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Trey Hendrickson’s Trade Request Is Understandable. It’s Also a Massive Waste of Time.

Stop me if you’ve heard this before: a Cincinnati Bengal with the initials TH wants out.  No, it’s not Tee Higgins (although that dilemma is still ongoing).  As of yesterday, Bengals defensive end Trey Hendrickson has requested a trade from Cincinnati due to the team’s reluctance to give him the long-term deal he desires.  Here we go again…

Let’s get the easy part out of the way: the Bengals are not going to be trading Hendrickson.  In fact, his situation mirrors Higgins’ closely.  A productive player wants long-term security, the team wants said player to honor the contract he signed.  Sounds simple – and it is.

Still, this trade request is noteworthy because of how phenomenal Hendrickson has been since arriving in Cincinnati in 2021, and how difficult the prospect of replacing him appears to be.  The Bengals did select defensive end Myles Murphy in the first round of last year’s NFL Draft, but he has 3.0 career sacks to his name, or almost six times fewer than the 17.5 Hendrickson claimed in 2023, which placed him second in the NFL.  Murphy could still turn into a good pro, but right now, that’s all projection.  Hendrickson is all production.

But projection is exactly why the Bengals are (rightfully) reluctant to give Hendrickson the big deal he wants.  That, and technically, he isn’t eligible for a pay raise over the next two seasons because he (questionably) agreed to a contract extension before the 2023 season that will keep him in Stripes until 2025.  The Bengals rarely give out hefty contracts to players on the wrong side of 30, and with Hendrickson signed on for two more seasons, they aren’t obligated to. This is all a bit technical, so allow NFLPA certified agent Jesse James to explain it for you:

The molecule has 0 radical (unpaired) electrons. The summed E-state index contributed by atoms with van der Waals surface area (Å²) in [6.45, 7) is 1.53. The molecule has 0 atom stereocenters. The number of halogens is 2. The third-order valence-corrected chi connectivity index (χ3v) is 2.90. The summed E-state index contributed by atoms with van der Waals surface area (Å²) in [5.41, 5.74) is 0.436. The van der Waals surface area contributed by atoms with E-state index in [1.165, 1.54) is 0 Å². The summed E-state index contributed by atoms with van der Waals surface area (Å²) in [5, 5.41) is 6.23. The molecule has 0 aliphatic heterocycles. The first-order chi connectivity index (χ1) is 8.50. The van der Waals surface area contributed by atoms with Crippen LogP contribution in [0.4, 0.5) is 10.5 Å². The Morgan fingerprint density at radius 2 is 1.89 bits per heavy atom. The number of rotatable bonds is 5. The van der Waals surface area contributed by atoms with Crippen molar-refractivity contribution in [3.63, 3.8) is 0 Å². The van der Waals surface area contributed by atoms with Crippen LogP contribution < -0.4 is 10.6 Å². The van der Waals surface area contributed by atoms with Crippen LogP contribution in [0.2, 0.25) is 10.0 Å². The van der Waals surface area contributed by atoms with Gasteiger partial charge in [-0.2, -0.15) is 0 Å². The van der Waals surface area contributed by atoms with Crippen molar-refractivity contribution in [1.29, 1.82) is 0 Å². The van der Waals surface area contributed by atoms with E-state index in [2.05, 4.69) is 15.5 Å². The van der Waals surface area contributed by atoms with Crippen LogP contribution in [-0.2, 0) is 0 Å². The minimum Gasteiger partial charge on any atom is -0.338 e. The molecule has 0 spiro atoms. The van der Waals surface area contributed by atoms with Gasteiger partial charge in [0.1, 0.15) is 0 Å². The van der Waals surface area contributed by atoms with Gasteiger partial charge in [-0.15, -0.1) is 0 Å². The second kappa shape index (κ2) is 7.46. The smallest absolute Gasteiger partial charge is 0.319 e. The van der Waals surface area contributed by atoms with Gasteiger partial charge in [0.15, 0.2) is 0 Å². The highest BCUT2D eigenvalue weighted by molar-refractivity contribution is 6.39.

The gist is this: Hendrickson’s timing is incredibly poor.  His leverage is basically zero.  He should be blaming his agent, not the Bengals.

One way or another – unless Hell freezes over – Hendrickson will be in Cincinnati for Week One.  Training camp is probably a no-go, but mark my words, he’ll come around eventually.  He has to.  Outside of retirement (which he has apparently threatened), there really isn’t another option, and at 29-years-old and just entering his prime, Hendrickson would be mad to forgo potentially tens of millions of dollars just to prove a point.

Still, it’s not like Hendrickson doesn’t deserve a raise.  He’s one of the best pass rushers in the league, but he’s playing on a contract that pays him like he’s just an above-average starter.  When Jonathan Greenard can get four years, $76 million from the Houston Texans, it’s easy to see how Hendrickson could be getting a little green with envy.  But last year was his opportunity to hold the Bengals' feet over the fire – now, it’s too little, too late.

The bigger question is whether Hendrickson’s and Higgins’ trade requests this offseason a sign of something broken in the Bengals front office, and I just don’t think that’s the case.  This is all procedural.  NFL players and their agents are taking a page out of the NBA’s book and are trying to force results instead of playing the long game. It would be understandable if it weren’t such a complete waste of time.

These kinds of tactics work in the NBA because one player can make such an outsized impact on wins and losses.  The 2009-10 Cleveland Cavaliers were championship-contenders with LeBron James.  When he left for Miami the following year, they were the worst team in the league.  You just don’t see that kind of drop-off when NFL teams lose key players.

This isn’t to say Hendrickson isn’t valuable – he is.  He was the Bengals only consistently effective pass rusher last year, and even though they added stud defensive tackle Sheldon Rankins in the offseason, the rest of the Bengals pass rush options are uninspiring.  But he isn’t a particularly effective run defender, and with the NFL Draft tonight expected to be heavy with quarterbacks and receivers taken early in the first-round, the Bengals have an opportunity to select his future replacement – and that’s before taking Murphy and his sky-high potential into account.

Maybe the combination of Hendrickson’s and Higgins’ trade requests could embolden other Bengals to follow suit, but that too seems unlikely.  It’s far more common to see players trying to move Heaven and Earth to play with a superstar QB like Joe Burrow than players angling for a way out.  As long as Burrow is around, the Bengals will remain an appealing destination.  It won’t be long until Hendrickson and Higgins (and their agents) realize this as well.

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